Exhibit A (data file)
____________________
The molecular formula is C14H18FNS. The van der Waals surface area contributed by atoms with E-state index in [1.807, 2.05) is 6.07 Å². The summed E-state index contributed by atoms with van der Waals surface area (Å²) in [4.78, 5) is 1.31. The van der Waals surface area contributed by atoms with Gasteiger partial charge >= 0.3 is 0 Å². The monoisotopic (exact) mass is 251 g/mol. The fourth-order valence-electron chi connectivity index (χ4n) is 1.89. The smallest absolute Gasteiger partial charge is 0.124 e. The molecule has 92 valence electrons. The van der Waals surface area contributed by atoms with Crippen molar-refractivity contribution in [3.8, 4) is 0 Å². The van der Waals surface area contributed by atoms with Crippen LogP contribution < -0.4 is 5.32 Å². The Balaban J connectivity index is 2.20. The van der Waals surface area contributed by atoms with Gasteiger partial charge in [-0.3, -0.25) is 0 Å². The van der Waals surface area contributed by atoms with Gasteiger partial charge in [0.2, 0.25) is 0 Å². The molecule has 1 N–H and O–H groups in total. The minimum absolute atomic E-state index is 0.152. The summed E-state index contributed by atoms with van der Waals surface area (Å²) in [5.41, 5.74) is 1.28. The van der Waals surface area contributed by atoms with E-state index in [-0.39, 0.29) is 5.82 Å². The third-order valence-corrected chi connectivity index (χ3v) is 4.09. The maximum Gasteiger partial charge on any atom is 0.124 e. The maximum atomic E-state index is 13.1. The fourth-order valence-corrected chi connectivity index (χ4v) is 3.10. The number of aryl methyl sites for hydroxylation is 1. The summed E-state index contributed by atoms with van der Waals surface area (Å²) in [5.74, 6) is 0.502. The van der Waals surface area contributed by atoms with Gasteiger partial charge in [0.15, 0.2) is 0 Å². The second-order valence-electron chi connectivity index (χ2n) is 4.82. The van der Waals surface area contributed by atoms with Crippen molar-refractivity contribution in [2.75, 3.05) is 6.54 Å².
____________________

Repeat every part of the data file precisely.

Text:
The molecular formula is C14H18FNS. The van der Waals surface area contributed by atoms with E-state index in [1.807, 2.05) is 6.07 Å². The summed E-state index contributed by atoms with van der Waals surface area (Å²) in [4.78, 5) is 1.31. The van der Waals surface area contributed by atoms with Gasteiger partial charge >= 0.3 is 0 Å². The monoisotopic (exact) mass is 251 g/mol. The fourth-order valence-electron chi connectivity index (χ4n) is 1.89. The smallest absolute Gasteiger partial charge is 0.124 e. The molecule has 92 valence electrons. The van der Waals surface area contributed by atoms with Crippen molar-refractivity contribution in [3.8, 4) is 0 Å². The van der Waals surface area contributed by atoms with Crippen LogP contribution < -0.4 is 5.32 Å². The Balaban J connectivity index is 2.20. The van der Waals surface area contributed by atoms with Gasteiger partial charge in [-0.3, -0.25) is 0 Å². The van der Waals surface area contributed by atoms with Gasteiger partial charge in [0.2, 0.25) is 0 Å². The molecule has 1 N–H and O–H groups in total. The minimum absolute atomic E-state index is 0.152. The summed E-state index contributed by atoms with van der Waals surface area (Å²) in [5.41, 5.74) is 1.28. The van der Waals surface area contributed by atoms with E-state index in [-0.39, 0.29) is 5.82 Å². The third-order valence-corrected chi connectivity index (χ3v) is 4.09. The maximum Gasteiger partial charge on any atom is 0.124 e. The maximum atomic E-state index is 13.1. The fourth-order valence-corrected chi connectivity index (χ4v) is 3.10. The number of aryl methyl sites for hydroxylation is 1. The summed E-state index contributed by atoms with van der Waals surface area (Å²) in [5.74, 6) is 0.502. The van der Waals surface area contributed by atoms with Gasteiger partial charge in [0.15, 0.2) is 0 Å². The second-order valence-electron chi connectivity index (χ2n) is 4.82. The van der Waals surface area contributed by atoms with Crippen molar-refractivity contribution in [2.75, 3.05) is 6.54 Å².